exactly coincide. One of these good hus
bands will help dress the children for break
fast, and speak of it with a grandly virtuous
air, while the fact is that he only washed
the face of one while his wife washed and
dressed the other three. He helps get the
children ready for church; that is, he but
tons up Dick's boots, and helps Jenny put
on her gloves after he has leisurely and
comfortably dressed himself, while his wife
ties sashes, and hunts up odd gloves, and
puts on colars, and curls one child's hair
and washes another's hands, and in the in
tervals "does up" her own hair, and saves
the baby from the razor, and Jenny's best
bonnet from the baby. He stands patiently
(?) in the hall as the bells begin to toll, and
mildly calls, " It is getting late, Maria."
Which fact Maria knows as well as he does,
for her hands are trembling so with nerv
ousness and haste that she can hardly put a
single pin in its right place. Just as the
last strokes of the bell are sounding, they
hurry off to church, losing entirely the
calming influence which comes from a leis
l urely walk on a fine Sunday morning. He
I takes the opportunity to remark, with just
I a shade of reproof in his gentle tones, "1
can't understand why it takes you so long
to get ready. It really does seem as it with
I as much as I do to help you, we need not
1 be obliged to hurry so at the last minute. I
don't like to see you go up the aisle with
your face as red as a lobster,'} which of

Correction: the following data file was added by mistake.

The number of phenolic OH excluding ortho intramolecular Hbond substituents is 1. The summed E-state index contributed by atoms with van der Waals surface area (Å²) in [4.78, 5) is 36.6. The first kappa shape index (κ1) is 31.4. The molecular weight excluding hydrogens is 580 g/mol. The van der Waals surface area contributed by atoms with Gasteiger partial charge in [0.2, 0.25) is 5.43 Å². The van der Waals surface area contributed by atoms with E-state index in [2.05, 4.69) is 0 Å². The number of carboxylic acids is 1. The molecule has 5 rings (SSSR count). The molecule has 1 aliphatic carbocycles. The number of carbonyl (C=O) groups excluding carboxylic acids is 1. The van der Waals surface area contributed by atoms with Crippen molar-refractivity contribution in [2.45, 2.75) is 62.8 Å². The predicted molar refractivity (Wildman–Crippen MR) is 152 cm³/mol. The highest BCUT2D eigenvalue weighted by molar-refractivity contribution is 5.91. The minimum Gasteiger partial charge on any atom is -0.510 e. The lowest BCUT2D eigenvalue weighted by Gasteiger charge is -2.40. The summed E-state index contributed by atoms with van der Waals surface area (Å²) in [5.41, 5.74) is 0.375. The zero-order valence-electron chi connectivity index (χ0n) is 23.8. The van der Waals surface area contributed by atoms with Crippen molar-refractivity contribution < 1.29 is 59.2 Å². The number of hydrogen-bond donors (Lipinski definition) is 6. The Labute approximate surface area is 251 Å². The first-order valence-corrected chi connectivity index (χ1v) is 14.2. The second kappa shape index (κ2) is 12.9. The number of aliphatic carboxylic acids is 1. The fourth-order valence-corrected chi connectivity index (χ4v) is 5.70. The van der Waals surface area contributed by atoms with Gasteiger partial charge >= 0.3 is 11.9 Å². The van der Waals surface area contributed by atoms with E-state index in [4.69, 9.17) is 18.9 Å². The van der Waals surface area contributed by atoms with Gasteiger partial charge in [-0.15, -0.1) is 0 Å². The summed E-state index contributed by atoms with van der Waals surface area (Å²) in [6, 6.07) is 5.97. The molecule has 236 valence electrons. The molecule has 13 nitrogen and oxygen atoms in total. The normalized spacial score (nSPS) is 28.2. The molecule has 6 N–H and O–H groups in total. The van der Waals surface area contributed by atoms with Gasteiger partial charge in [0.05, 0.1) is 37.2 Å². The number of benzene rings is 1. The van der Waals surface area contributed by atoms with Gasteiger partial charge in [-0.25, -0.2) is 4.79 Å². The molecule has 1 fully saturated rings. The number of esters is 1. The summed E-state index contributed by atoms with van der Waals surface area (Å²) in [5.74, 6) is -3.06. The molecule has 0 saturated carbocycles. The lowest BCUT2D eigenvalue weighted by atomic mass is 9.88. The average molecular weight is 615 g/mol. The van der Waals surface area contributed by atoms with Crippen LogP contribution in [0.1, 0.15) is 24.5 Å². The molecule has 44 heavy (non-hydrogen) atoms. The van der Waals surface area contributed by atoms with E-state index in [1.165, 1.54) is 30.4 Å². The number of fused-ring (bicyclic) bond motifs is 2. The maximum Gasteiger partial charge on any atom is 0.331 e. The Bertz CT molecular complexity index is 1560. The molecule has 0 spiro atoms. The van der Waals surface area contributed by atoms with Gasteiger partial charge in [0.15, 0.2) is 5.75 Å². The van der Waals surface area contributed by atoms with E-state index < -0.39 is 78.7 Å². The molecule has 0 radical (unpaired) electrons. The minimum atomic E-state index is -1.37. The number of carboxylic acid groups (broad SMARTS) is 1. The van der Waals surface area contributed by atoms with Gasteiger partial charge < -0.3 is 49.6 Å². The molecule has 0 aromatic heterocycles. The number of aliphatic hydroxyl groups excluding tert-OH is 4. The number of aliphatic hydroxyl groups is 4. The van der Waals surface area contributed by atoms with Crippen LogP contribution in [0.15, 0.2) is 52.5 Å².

course is very soothing to Maria's irritated
The father cares for the baby at night in
very much the same fashion. The mother
has litted the child into her own bed' and
back into its cradle again, in the vain hope
that in one place or the other he will go to
sleep, has brought "drinks of water" for
him, rocked the cradle and sung to Its un
easy occupant softly and sieepily for an
hour, till finally she thinks that it she is to
be in this semi-amphibious stvae, half out of
bed and half in, the air from the open win
dow is too cool for her. She knows # she
tries to shut it herself the little tyrant will
instantly miss her presence anilobe ten times
wider awake than ever, and all the hour's
singing and rocking will be labor lost- So,
with much regret, she softly asks John to
get up and close the window. He has lain
remarkably still and breathed rather heavily,.
and is somewhat difreult to arouse for a
man who afterward declares he was wide
awake all the time. But like the good hs-.
lend he is, he cheerfully closes the window,.
and gets an extra blanket for the baby, axi
pleasantly asks as he settles down into the
pillows again, " What makes the haby s&
uneasy to-night ?" He manifests a strange
indiffierence to his wife'i reply, and in fact
nothing more !6 heard from han tinl moris
ing, while his wife sleepily and painfully
works away for another hour longer. But
at breakfast, with what calm complacency
does he speak of the trouble the baby.made
us last night, with an "us" fairly editorial
in its comprehensiveness. The next night
he goes into a room by himself to sleep.
Hle can't " stand it to have his rest broken
so," but adds generously, "4i'll take care of
him the next night." And so he does till
about twelve o'clock, when the baby wakes
and cries. For ten minutes he tries faith